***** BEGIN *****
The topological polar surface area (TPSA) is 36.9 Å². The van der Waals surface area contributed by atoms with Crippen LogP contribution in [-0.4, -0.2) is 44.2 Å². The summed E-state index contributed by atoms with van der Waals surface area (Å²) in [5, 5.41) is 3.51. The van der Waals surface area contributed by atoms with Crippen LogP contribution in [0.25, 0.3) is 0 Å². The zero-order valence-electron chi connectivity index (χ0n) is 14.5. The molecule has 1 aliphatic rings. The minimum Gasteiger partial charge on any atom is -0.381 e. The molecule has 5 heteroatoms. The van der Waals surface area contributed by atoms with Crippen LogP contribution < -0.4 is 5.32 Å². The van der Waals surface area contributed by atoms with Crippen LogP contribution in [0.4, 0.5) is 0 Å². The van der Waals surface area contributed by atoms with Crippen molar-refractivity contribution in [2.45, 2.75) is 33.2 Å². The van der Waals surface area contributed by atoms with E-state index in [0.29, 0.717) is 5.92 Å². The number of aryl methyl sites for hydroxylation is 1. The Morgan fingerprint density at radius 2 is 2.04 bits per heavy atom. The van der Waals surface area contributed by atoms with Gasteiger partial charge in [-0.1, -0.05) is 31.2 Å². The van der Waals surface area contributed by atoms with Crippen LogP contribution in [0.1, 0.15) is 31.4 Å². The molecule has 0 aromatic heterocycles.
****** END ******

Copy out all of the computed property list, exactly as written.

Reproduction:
The topological polar surface area (TPSA) is 36.9 Å². The van der Waals surface area contributed by atoms with Crippen LogP contribution in [-0.4, -0.2) is 44.2 Å². The summed E-state index contributed by atoms with van der Waals surface area (Å²) in [5, 5.41) is 3.51. The van der Waals surface area contributed by atoms with Crippen LogP contribution in [0.25, 0.3) is 0 Å². The zero-order valence-electron chi connectivity index (χ0n) is 14.5. The molecule has 1 aliphatic rings. The minimum Gasteiger partial charge on any atom is -0.381 e. The molecule has 5 heteroatoms. The van der Waals surface area contributed by atoms with Crippen LogP contribution < -0.4 is 5.32 Å². The van der Waals surface area contributed by atoms with Crippen LogP contribution in [0.4, 0.5) is 0 Å². The van der Waals surface area contributed by atoms with Crippen molar-refractivity contribution in [2.45, 2.75) is 33.2 Å². The van der Waals surface area contributed by atoms with E-state index in [0.29, 0.717) is 5.92 Å². The number of aryl methyl sites for hydroxylation is 1. The Morgan fingerprint density at radius 2 is 2.04 bits per heavy atom. The van der Waals surface area contributed by atoms with Gasteiger partial charge in [-0.1, -0.05) is 31.2 Å². The van der Waals surface area contributed by atoms with Crippen LogP contribution in [0.1, 0.15) is 31.4 Å². The molecule has 0 aromatic heterocycles.